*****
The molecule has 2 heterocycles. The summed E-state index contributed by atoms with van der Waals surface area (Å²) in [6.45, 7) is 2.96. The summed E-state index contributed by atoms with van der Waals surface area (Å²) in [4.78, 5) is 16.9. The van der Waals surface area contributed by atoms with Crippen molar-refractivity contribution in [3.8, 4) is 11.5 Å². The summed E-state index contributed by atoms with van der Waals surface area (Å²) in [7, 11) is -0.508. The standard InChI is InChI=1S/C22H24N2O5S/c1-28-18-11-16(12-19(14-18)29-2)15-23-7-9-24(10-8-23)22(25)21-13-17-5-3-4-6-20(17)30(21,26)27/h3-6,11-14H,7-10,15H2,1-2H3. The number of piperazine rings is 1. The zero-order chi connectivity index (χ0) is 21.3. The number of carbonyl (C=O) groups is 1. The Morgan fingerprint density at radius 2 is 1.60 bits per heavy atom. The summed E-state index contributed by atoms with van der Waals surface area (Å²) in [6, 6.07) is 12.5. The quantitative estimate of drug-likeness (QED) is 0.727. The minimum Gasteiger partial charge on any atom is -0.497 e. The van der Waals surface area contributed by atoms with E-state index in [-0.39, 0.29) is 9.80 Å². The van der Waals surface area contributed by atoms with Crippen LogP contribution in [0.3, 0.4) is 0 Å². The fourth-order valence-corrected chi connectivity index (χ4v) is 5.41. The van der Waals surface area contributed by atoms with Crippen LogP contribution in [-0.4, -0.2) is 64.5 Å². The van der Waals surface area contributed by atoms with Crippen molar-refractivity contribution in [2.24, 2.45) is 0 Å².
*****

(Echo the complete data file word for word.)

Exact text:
The molecule has 2 heterocycles. The summed E-state index contributed by atoms with van der Waals surface area (Å²) in [6.45, 7) is 2.96. The summed E-state index contributed by atoms with van der Waals surface area (Å²) in [4.78, 5) is 16.9. The van der Waals surface area contributed by atoms with Crippen molar-refractivity contribution in [3.8, 4) is 11.5 Å². The summed E-state index contributed by atoms with van der Waals surface area (Å²) in [7, 11) is -0.508. The standard InChI is InChI=1S/C22H24N2O5S/c1-28-18-11-16(12-19(14-18)29-2)15-23-7-9-24(10-8-23)22(25)21-13-17-5-3-4-6-20(17)30(21,26)27/h3-6,11-14H,7-10,15H2,1-2H3. The number of piperazine rings is 1. The zero-order chi connectivity index (χ0) is 21.3. The number of carbonyl (C=O) groups is 1. The Morgan fingerprint density at radius 2 is 1.60 bits per heavy atom. The summed E-state index contributed by atoms with van der Waals surface area (Å²) in [6, 6.07) is 12.5. The quantitative estimate of drug-likeness (QED) is 0.727. The minimum Gasteiger partial charge on any atom is -0.497 e. The van der Waals surface area contributed by atoms with E-state index in [-0.39, 0.29) is 9.80 Å². The van der Waals surface area contributed by atoms with Crippen LogP contribution in [0.3, 0.4) is 0 Å². The fourth-order valence-corrected chi connectivity index (χ4v) is 5.41. The van der Waals surface area contributed by atoms with Crippen LogP contribution in [-0.4, -0.2) is 64.5 Å². The van der Waals surface area contributed by atoms with Crippen molar-refractivity contribution in [2.24, 2.45) is 0 Å².